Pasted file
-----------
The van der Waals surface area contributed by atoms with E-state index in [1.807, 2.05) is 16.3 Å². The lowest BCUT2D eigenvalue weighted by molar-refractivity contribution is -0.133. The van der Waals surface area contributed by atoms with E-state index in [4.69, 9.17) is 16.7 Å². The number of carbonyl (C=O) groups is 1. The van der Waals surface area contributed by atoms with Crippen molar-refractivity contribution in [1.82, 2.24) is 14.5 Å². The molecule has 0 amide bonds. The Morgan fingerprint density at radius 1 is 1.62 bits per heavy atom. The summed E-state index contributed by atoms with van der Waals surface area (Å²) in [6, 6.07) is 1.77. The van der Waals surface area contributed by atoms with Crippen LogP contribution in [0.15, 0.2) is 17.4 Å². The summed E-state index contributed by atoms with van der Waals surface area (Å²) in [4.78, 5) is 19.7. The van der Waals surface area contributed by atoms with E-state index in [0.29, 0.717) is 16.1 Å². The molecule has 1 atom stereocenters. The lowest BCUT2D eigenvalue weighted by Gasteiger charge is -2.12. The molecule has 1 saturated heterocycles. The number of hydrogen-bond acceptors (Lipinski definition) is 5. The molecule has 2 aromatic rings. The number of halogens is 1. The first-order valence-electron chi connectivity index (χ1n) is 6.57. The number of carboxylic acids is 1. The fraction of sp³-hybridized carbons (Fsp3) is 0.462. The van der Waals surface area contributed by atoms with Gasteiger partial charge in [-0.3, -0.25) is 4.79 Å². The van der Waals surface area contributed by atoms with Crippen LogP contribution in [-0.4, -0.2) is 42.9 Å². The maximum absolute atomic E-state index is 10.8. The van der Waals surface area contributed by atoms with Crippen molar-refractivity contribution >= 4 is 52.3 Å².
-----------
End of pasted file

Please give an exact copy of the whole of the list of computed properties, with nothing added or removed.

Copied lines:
The van der Waals surface area contributed by atoms with E-state index in [1.807, 2.05) is 16.3 Å². The lowest BCUT2D eigenvalue weighted by molar-refractivity contribution is -0.133. The van der Waals surface area contributed by atoms with E-state index in [4.69, 9.17) is 16.7 Å². The number of carbonyl (C=O) groups is 1. The van der Waals surface area contributed by atoms with Crippen molar-refractivity contribution in [1.82, 2.24) is 14.5 Å². The molecule has 0 amide bonds. The Morgan fingerprint density at radius 1 is 1.62 bits per heavy atom. The summed E-state index contributed by atoms with van der Waals surface area (Å²) in [6, 6.07) is 1.77. The van der Waals surface area contributed by atoms with Crippen LogP contribution in [0.15, 0.2) is 17.4 Å². The summed E-state index contributed by atoms with van der Waals surface area (Å²) in [4.78, 5) is 19.7. The van der Waals surface area contributed by atoms with E-state index in [0.29, 0.717) is 16.1 Å². The molecule has 1 atom stereocenters. The lowest BCUT2D eigenvalue weighted by Gasteiger charge is -2.12. The molecule has 1 saturated heterocycles. The number of hydrogen-bond acceptors (Lipinski definition) is 5. The molecule has 2 aromatic rings. The number of halogens is 1. The first-order valence-electron chi connectivity index (χ1n) is 6.57. The number of carboxylic acids is 1. The fraction of sp³-hybridized carbons (Fsp3) is 0.462. The van der Waals surface area contributed by atoms with Gasteiger partial charge in [-0.3, -0.25) is 4.79 Å². The van der Waals surface area contributed by atoms with Crippen LogP contribution in [-0.4, -0.2) is 42.9 Å². The maximum absolute atomic E-state index is 10.8. The van der Waals surface area contributed by atoms with Crippen molar-refractivity contribution >= 4 is 52.3 Å².